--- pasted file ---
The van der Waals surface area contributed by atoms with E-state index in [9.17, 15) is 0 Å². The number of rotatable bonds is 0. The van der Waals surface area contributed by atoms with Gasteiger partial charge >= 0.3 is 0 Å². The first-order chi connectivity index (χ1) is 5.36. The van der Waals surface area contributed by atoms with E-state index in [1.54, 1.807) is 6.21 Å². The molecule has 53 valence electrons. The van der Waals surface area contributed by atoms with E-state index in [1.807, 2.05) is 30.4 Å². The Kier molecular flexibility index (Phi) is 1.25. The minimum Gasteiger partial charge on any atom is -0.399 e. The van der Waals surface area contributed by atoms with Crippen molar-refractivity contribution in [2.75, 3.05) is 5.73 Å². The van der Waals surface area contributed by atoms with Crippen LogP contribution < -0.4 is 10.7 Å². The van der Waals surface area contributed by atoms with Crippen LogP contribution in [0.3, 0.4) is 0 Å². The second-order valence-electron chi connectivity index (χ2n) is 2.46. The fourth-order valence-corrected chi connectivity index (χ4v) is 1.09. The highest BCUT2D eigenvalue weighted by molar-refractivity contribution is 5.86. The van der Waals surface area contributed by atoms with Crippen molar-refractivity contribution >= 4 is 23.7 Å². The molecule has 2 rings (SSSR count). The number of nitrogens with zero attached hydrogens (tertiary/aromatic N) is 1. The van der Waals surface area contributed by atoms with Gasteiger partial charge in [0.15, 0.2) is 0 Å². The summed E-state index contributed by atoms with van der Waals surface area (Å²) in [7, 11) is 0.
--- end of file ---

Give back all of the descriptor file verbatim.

The van der Waals surface area contributed by atoms with E-state index in [9.17, 15) is 0 Å². The number of rotatable bonds is 0. The van der Waals surface area contributed by atoms with Gasteiger partial charge >= 0.3 is 0 Å². The first-order chi connectivity index (χ1) is 5.36. The van der Waals surface area contributed by atoms with E-state index in [1.54, 1.807) is 6.21 Å². The molecule has 53 valence electrons. The van der Waals surface area contributed by atoms with E-state index in [1.807, 2.05) is 30.4 Å². The Kier molecular flexibility index (Phi) is 1.25. The minimum Gasteiger partial charge on any atom is -0.399 e. The van der Waals surface area contributed by atoms with Crippen molar-refractivity contribution in [2.75, 3.05) is 5.73 Å². The van der Waals surface area contributed by atoms with Crippen LogP contribution < -0.4 is 10.7 Å². The van der Waals surface area contributed by atoms with Crippen LogP contribution in [0.3, 0.4) is 0 Å². The second-order valence-electron chi connectivity index (χ2n) is 2.46. The fourth-order valence-corrected chi connectivity index (χ4v) is 1.09. The highest BCUT2D eigenvalue weighted by molar-refractivity contribution is 5.86. The van der Waals surface area contributed by atoms with Crippen molar-refractivity contribution >= 4 is 23.7 Å². The molecule has 2 rings (SSSR count). The number of nitrogens with zero attached hydrogens (tertiary/aromatic N) is 1. The van der Waals surface area contributed by atoms with Gasteiger partial charge in [0.15, 0.2) is 0 Å². The summed E-state index contributed by atoms with van der Waals surface area (Å²) in [7, 11) is 0.